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San Diego County meets 4 of 5 criteria for easing, lifting restrictions of health order

The county has met four of the five federal criteria – symptoms, cases and hospitals –and has made progress in the remaining testing criteria.

SAN DIEGO COUNTY, Calif. — San Diego County is using five federal criteria and state recommendations to determine when and how to ease or lift some of the restrictions in the local health officer order.

The county has met four of the five federal criteria – symptoms, cases and hospitals –and has made progress in the remaining testing criteria, according to officials.

Four Criteria Met

  • San Diego County has experienced a 14-day downward trajectory in the number of people with influenza-like illness (ILI) at local emergency departments. From March 16 to April 15, the percent of emergency department visits for ILI dropped from 10% to 3%.
  • San Diego County must register a downward trajectory of COVID-like syndromic cases reported within a 14-day period. This trend has varied but has been declining in recent days.
  • The number of positive cases of COVID-19 in comparison to the number of tests administered over a 14-day period is in a downward trajectory. Since April 6, San Diego County has experienced a decreasing percentage in positive COVID-19 tests among San Diegans.
  • The local health care system has been able to handle the number of patients needing hospitalization for COVID-19 and other illnesses and diseases. Currently, hospital capacity remains stable.
Credit: County of San Diego Health and Human Services Agency

Note: Data preliminary and may change.

“We have met four of the federal criteria and will continue monitoring to make sure the trends continue,” San Diego County Public Health Officer Dr. Wilma Wooten, M.D., M.P.H. said.

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Progress Made in Testing

In order to meet the fifth federal criteria, there also needs to be a robust testing program in place for at-risk health care workers, including emerging antibody testing.

San Diego County and local hospitals have extended their testing capacity and can perform 3,400 tests daily.

While four criteria have been met and significant progress has been made in the remaining fifth metric, San Diego County will await guidance from the state before fully lifting the local stay-at-home order, which the county announced Wednesday would be extended indefinitely.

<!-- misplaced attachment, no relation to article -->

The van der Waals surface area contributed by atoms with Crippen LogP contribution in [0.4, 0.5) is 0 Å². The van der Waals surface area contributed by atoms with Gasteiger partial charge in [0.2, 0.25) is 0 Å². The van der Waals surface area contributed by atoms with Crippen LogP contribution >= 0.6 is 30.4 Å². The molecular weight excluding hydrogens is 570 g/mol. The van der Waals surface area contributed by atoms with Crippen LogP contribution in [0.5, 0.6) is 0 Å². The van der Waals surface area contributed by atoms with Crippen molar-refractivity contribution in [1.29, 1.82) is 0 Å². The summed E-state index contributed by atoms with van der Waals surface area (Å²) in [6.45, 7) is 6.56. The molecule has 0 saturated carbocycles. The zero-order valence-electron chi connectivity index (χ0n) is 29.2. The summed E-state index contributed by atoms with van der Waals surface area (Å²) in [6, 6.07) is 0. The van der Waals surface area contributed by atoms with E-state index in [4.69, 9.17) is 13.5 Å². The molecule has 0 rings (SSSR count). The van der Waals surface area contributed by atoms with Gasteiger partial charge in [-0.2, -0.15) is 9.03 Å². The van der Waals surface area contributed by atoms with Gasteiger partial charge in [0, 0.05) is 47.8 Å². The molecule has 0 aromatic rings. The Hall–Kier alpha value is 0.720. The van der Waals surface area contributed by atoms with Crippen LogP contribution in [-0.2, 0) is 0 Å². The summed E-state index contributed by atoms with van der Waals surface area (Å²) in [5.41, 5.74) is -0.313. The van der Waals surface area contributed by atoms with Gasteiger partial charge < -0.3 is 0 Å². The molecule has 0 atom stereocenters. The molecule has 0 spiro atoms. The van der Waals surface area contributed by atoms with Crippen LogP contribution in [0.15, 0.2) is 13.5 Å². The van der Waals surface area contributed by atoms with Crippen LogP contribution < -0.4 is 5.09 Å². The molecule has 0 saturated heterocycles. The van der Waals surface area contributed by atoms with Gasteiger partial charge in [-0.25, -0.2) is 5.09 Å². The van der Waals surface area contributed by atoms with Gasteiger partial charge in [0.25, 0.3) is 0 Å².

More People Being Tested

Now that regional testing capacity has been expanded to about 3,400 tests per day and includes rapid testing, more people can be tested at local hospitals and County testing sites.

On Wednesday, the county released a revised testing process to be able to test more people for COVID-19 and announced that testing will be available in Southeastern San Diego on Saturday from 10 a.m. to 2 p.m., at the Euclid Health Center, 252 Euclid Ave. A doctor’s referral and appointment through 2-1-1 are necessary.

If a person has symptoms or belongs to a specific group, COVID-19 testing is recommended.

If you have a cough or shortness of breath or difficulty breathing, call your medical provider to get tested. If you are experiencing two of the following symptoms – fever,  chills, muscle pain, headache, repeating shaking with chills, or new loss of taste or smell – it is also recommended that you call your doctor to be tested.

If you don’t have a medical provider, you can call 2-1-1 and ask to speak with a public health nurse to get tested at a County drive-through site.

People with or without symptoms, who are part of the following groups should also be tested:

  • Healthcare workers
  • First responders
  • People exposed to confirmed COVID-19 case
  • People with underlying conditions
  • Congregate living facility staff and residents
  • Essential infrastructure occupations
  • Additional vulnerable groups
    • People with HIV/AIDS
    • People in rural areas
    • Native Americans
    • Older adults
    • People experiencing homelessness
    • Racial/ethnic groups

“These groups represent a large segment of the San Diego County population and we are confident that we will meet our testing goal,” Wooten said. 

COVID-19 Cases, Deaths Up

To date, 120 COVID-19 deaths – 66 men and 54 women – have been reported in San Diego County, including two additional fatalities announced today.

A man in his late 70s and a woman in her mid-80s died April 27. Both had existing medical conditions.

Also, another 118 COVID-19 cases were reported, bringing the region’s total to 3,432.

The County also updated the number of outbreaks at nursing homes and other congregate living facilities.

Currently, there are 43 active outbreaks, 29 of which are at congregate living facilities and 14 in community settings. There have been 700 cases and 63 deaths in congregate living facilities and 129 cases and four deaths in community settings.

More COVID-19 Information

The County’s COVID-19 webpage contains additional information on the disease, including a graph showing new positive cases and total cases reported by date. The data is also broken down by gender, race and ethnic/race group. An interactive dashboard with several COVID-19 indicators is being updated daily. For more information, visit coronavirus-sd.com.

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